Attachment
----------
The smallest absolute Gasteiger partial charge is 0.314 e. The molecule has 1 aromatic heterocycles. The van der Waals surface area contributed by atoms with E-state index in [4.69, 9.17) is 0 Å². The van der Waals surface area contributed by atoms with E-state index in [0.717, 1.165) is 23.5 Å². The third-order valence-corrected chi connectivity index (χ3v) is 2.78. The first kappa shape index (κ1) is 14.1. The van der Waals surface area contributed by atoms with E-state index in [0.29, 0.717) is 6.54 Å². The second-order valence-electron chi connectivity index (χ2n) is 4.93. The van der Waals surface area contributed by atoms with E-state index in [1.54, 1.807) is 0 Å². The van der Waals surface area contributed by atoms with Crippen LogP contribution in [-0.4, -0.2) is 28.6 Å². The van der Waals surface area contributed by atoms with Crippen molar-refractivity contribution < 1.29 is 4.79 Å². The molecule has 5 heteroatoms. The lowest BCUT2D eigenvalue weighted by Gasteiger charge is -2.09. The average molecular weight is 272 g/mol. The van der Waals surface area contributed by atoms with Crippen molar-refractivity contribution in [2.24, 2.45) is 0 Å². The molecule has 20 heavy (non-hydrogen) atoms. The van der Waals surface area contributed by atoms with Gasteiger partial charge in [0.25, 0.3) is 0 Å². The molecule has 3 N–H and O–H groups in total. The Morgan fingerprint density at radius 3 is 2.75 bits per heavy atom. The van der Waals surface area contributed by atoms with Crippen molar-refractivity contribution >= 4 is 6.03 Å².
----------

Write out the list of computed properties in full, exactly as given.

The smallest absolute Gasteiger partial charge is 0.314 e. The molecule has 1 aromatic heterocycles. The van der Waals surface area contributed by atoms with E-state index in [4.69, 9.17) is 0 Å². The van der Waals surface area contributed by atoms with E-state index in [0.717, 1.165) is 23.5 Å². The third-order valence-corrected chi connectivity index (χ3v) is 2.78. The first kappa shape index (κ1) is 14.1. The van der Waals surface area contributed by atoms with E-state index in [0.29, 0.717) is 6.54 Å². The second-order valence-electron chi connectivity index (χ2n) is 4.93. The van der Waals surface area contributed by atoms with E-state index in [1.54, 1.807) is 0 Å². The van der Waals surface area contributed by atoms with Crippen LogP contribution in [-0.4, -0.2) is 28.6 Å². The van der Waals surface area contributed by atoms with Crippen molar-refractivity contribution < 1.29 is 4.79 Å². The molecule has 5 heteroatoms. The lowest BCUT2D eigenvalue weighted by Gasteiger charge is -2.09. The average molecular weight is 272 g/mol. The van der Waals surface area contributed by atoms with Crippen molar-refractivity contribution in [2.24, 2.45) is 0 Å². The molecule has 20 heavy (non-hydrogen) atoms. The van der Waals surface area contributed by atoms with Gasteiger partial charge in [0.25, 0.3) is 0 Å². The molecule has 3 N–H and O–H groups in total. The Morgan fingerprint density at radius 3 is 2.75 bits per heavy atom. The van der Waals surface area contributed by atoms with Crippen molar-refractivity contribution >= 4 is 6.03 Å².